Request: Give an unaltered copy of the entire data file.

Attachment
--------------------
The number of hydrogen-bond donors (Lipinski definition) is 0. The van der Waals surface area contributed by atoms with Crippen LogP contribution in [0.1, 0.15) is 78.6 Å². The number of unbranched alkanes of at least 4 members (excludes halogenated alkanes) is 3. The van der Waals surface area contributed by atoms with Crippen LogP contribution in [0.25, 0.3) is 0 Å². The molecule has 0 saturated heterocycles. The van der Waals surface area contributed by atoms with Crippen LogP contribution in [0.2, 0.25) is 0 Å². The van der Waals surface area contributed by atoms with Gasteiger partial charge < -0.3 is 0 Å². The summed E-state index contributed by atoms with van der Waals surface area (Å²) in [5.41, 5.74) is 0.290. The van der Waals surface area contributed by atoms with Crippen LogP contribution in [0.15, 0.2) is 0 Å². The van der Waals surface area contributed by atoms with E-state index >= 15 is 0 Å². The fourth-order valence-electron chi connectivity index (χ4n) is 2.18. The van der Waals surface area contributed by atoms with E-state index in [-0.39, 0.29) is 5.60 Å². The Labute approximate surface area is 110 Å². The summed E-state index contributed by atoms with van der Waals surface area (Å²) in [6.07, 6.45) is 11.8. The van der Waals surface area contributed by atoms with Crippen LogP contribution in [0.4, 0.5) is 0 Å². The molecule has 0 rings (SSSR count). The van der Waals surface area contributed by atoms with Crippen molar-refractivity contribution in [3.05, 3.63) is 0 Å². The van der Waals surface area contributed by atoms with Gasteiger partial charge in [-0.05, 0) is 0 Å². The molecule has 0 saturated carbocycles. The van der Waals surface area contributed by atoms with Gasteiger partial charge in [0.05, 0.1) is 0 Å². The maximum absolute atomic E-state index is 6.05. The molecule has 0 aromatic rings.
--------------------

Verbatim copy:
The number of hydrogen-bond donors (Lipinski definition) is 0. The van der Waals surface area contributed by atoms with Crippen LogP contribution in [0.1, 0.15) is 78.6 Å². The number of unbranched alkanes of at least 4 members (excludes halogenated alkanes) is 3. The van der Waals surface area contributed by atoms with Crippen LogP contribution in [0.25, 0.3) is 0 Å². The molecule has 0 saturated heterocycles. The van der Waals surface area contributed by atoms with Crippen LogP contribution in [0.2, 0.25) is 0 Å². The van der Waals surface area contributed by atoms with Gasteiger partial charge < -0.3 is 0 Å². The summed E-state index contributed by atoms with van der Waals surface area (Å²) in [5.41, 5.74) is 0.290. The van der Waals surface area contributed by atoms with Crippen LogP contribution in [0.15, 0.2) is 0 Å². The van der Waals surface area contributed by atoms with E-state index >= 15 is 0 Å². The fourth-order valence-electron chi connectivity index (χ4n) is 2.18. The van der Waals surface area contributed by atoms with E-state index in [-0.39, 0.29) is 5.60 Å². The Labute approximate surface area is 110 Å². The summed E-state index contributed by atoms with van der Waals surface area (Å²) in [6.07, 6.45) is 11.8. The van der Waals surface area contributed by atoms with Crippen LogP contribution in [0.4, 0.5) is 0 Å². The molecule has 0 rings (SSSR count). The van der Waals surface area contributed by atoms with Crippen molar-refractivity contribution in [3.05, 3.63) is 0 Å². The van der Waals surface area contributed by atoms with Gasteiger partial charge in [-0.05, 0) is 0 Å². The molecule has 0 saturated carbocycles. The van der Waals surface area contributed by atoms with Gasteiger partial charge in [0.05, 0.1) is 0 Å². The maximum absolute atomic E-state index is 6.05. The molecule has 0 aromatic rings.